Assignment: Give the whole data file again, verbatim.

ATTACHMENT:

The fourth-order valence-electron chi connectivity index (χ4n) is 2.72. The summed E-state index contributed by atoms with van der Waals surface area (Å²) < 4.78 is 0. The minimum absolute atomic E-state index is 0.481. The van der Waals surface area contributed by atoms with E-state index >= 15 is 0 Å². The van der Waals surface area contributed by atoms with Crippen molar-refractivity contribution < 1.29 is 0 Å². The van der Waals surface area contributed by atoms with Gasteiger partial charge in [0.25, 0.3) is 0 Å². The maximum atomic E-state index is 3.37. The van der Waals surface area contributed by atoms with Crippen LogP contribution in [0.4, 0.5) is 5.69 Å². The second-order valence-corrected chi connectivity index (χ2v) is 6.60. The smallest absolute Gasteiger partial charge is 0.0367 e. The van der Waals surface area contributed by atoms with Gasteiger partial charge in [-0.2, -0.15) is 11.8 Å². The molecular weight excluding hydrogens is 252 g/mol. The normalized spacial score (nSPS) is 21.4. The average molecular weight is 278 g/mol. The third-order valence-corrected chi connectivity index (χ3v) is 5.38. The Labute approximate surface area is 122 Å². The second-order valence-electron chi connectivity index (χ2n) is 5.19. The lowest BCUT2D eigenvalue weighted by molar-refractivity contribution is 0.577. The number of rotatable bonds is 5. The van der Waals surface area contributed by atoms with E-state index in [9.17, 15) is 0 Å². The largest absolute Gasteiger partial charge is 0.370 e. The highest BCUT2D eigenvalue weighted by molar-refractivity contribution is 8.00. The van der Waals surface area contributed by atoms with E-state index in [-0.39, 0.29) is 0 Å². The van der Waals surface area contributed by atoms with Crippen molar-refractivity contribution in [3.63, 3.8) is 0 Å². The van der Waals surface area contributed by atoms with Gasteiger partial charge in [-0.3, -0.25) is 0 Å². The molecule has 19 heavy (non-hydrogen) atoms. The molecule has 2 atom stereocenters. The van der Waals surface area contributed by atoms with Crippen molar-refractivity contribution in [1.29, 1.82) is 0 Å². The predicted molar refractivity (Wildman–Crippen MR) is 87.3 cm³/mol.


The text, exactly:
The fourth-order valence-electron chi connectivity index (χ4n) is 2.72. The summed E-state index contributed by atoms with van der Waals surface area (Å²) < 4.78 is 0. The minimum absolute atomic E-state index is 0.481. The van der Waals surface area contributed by atoms with E-state index >= 15 is 0 Å². The van der Waals surface area contributed by atoms with Crippen molar-refractivity contribution < 1.29 is 0 Å². The van der Waals surface area contributed by atoms with Gasteiger partial charge in [0.25, 0.3) is 0 Å². The maximum atomic E-state index is 3.37. The van der Waals surface area contributed by atoms with Crippen LogP contribution in [0.4, 0.5) is 5.69 Å². The second-order valence-corrected chi connectivity index (χ2v) is 6.60. The smallest absolute Gasteiger partial charge is 0.0367 e. The van der Waals surface area contributed by atoms with Gasteiger partial charge in [-0.2, -0.15) is 11.8 Å². The molecular weight excluding hydrogens is 252 g/mol. The normalized spacial score (nSPS) is 21.4. The average molecular weight is 278 g/mol. The third-order valence-corrected chi connectivity index (χ3v) is 5.38. The Labute approximate surface area is 122 Å². The second-order valence-electron chi connectivity index (χ2n) is 5.19. The lowest BCUT2D eigenvalue weighted by molar-refractivity contribution is 0.577. The number of rotatable bonds is 5. The van der Waals surface area contributed by atoms with E-state index in [9.17, 15) is 0 Å². The largest absolute Gasteiger partial charge is 0.370 e. The highest BCUT2D eigenvalue weighted by molar-refractivity contribution is 8.00. The van der Waals surface area contributed by atoms with E-state index in [-0.39, 0.29) is 0 Å². The van der Waals surface area contributed by atoms with Crippen molar-refractivity contribution in [3.63, 3.8) is 0 Å². The van der Waals surface area contributed by atoms with Gasteiger partial charge in [-0.3, -0.25) is 0 Å². The molecule has 19 heavy (non-hydrogen) atoms. The molecule has 2 atom stereocenters. The van der Waals surface area contributed by atoms with Crippen molar-refractivity contribution in [1.29, 1.82) is 0 Å². The predicted molar refractivity (Wildman–Crippen MR) is 87.3 cm³/mol.